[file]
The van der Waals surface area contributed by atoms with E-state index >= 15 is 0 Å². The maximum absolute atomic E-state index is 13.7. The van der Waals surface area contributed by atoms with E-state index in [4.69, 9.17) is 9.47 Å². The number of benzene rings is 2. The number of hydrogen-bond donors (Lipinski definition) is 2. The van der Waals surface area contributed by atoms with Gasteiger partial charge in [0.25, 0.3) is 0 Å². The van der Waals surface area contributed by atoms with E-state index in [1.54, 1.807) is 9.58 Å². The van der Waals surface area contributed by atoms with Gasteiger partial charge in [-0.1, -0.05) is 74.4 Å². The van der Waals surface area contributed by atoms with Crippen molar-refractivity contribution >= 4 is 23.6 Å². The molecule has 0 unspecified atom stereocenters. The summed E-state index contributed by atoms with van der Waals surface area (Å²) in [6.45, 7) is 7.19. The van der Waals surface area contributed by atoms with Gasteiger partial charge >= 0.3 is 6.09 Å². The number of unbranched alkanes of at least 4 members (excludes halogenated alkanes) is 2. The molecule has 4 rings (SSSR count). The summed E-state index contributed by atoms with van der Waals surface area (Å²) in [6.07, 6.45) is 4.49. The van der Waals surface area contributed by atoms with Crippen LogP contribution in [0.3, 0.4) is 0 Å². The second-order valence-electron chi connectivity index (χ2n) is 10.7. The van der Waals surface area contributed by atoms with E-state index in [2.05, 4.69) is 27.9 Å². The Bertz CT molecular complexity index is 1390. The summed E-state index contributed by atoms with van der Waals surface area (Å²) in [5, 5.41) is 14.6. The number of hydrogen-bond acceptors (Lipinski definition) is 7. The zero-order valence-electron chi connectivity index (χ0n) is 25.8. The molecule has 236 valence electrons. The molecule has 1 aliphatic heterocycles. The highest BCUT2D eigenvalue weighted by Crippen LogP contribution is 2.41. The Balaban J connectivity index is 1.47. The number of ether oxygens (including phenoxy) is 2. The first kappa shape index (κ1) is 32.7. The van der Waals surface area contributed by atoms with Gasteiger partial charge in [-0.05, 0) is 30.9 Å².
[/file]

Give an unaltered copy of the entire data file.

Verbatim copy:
The van der Waals surface area contributed by atoms with E-state index >= 15 is 0 Å². The maximum absolute atomic E-state index is 13.7. The van der Waals surface area contributed by atoms with E-state index in [4.69, 9.17) is 9.47 Å². The number of benzene rings is 2. The number of hydrogen-bond donors (Lipinski definition) is 2. The van der Waals surface area contributed by atoms with Gasteiger partial charge in [0.25, 0.3) is 0 Å². The van der Waals surface area contributed by atoms with E-state index in [1.54, 1.807) is 9.58 Å². The van der Waals surface area contributed by atoms with Gasteiger partial charge in [-0.1, -0.05) is 74.4 Å². The van der Waals surface area contributed by atoms with Crippen molar-refractivity contribution >= 4 is 23.6 Å². The molecule has 0 unspecified atom stereocenters. The summed E-state index contributed by atoms with van der Waals surface area (Å²) in [6.45, 7) is 7.19. The van der Waals surface area contributed by atoms with Gasteiger partial charge >= 0.3 is 6.09 Å². The number of unbranched alkanes of at least 4 members (excludes halogenated alkanes) is 2. The molecule has 4 rings (SSSR count). The summed E-state index contributed by atoms with van der Waals surface area (Å²) in [6.07, 6.45) is 4.49. The van der Waals surface area contributed by atoms with Crippen LogP contribution in [0.3, 0.4) is 0 Å². The second-order valence-electron chi connectivity index (χ2n) is 10.7. The van der Waals surface area contributed by atoms with E-state index in [2.05, 4.69) is 27.9 Å². The Bertz CT molecular complexity index is 1390. The summed E-state index contributed by atoms with van der Waals surface area (Å²) in [5, 5.41) is 14.6. The number of hydrogen-bond acceptors (Lipinski definition) is 7. The zero-order valence-electron chi connectivity index (χ0n) is 25.8. The molecule has 236 valence electrons. The molecule has 1 aliphatic heterocycles. The highest BCUT2D eigenvalue weighted by Crippen LogP contribution is 2.41. The Balaban J connectivity index is 1.47. The number of ether oxygens (including phenoxy) is 2. The first kappa shape index (κ1) is 32.7. The van der Waals surface area contributed by atoms with Gasteiger partial charge in [-0.05, 0) is 30.9 Å².